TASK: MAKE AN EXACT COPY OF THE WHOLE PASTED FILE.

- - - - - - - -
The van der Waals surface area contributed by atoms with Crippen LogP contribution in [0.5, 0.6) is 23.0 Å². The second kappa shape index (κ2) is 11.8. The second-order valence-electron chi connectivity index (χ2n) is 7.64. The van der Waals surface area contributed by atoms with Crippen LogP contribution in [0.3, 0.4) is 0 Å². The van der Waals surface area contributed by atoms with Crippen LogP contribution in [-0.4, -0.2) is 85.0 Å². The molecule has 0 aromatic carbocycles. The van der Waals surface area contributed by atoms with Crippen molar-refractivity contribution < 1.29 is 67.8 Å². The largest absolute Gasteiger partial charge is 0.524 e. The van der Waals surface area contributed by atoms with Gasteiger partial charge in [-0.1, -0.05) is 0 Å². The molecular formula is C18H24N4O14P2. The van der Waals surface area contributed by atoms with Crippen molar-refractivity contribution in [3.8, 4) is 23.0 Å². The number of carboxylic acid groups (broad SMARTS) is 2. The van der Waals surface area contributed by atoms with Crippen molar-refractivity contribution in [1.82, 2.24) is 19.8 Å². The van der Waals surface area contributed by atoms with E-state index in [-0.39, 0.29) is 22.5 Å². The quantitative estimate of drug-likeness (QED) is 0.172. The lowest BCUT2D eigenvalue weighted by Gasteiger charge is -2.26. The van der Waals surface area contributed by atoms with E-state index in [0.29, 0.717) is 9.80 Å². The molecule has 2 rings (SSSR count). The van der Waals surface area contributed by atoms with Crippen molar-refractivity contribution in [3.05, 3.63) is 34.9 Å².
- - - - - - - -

The van der Waals surface area contributed by atoms with Crippen LogP contribution in [0.5, 0.6) is 23.0 Å². The second kappa shape index (κ2) is 11.8. The second-order valence-electron chi connectivity index (χ2n) is 7.64. The van der Waals surface area contributed by atoms with Crippen LogP contribution in [0.3, 0.4) is 0 Å². The van der Waals surface area contributed by atoms with Crippen LogP contribution in [-0.4, -0.2) is 85.0 Å². The molecule has 0 aromatic carbocycles. The van der Waals surface area contributed by atoms with Crippen molar-refractivity contribution < 1.29 is 67.8 Å². The largest absolute Gasteiger partial charge is 0.524 e. The van der Waals surface area contributed by atoms with Gasteiger partial charge in [-0.1, -0.05) is 0 Å². The molecular formula is C18H24N4O14P2. The van der Waals surface area contributed by atoms with Crippen molar-refractivity contribution in [3.8, 4) is 23.0 Å². The number of carboxylic acid groups (broad SMARTS) is 2. The van der Waals surface area contributed by atoms with Crippen molar-refractivity contribution in [1.82, 2.24) is 19.8 Å². The van der Waals surface area contributed by atoms with E-state index in [-0.39, 0.29) is 22.5 Å². The quantitative estimate of drug-likeness (QED) is 0.172. The lowest BCUT2D eigenvalue weighted by Gasteiger charge is -2.26. The van der Waals surface area contributed by atoms with E-state index in [0.29, 0.717) is 9.80 Å². The molecule has 2 rings (SSSR count). The van der Waals surface area contributed by atoms with Crippen molar-refractivity contribution in [3.05, 3.63) is 34.9 Å².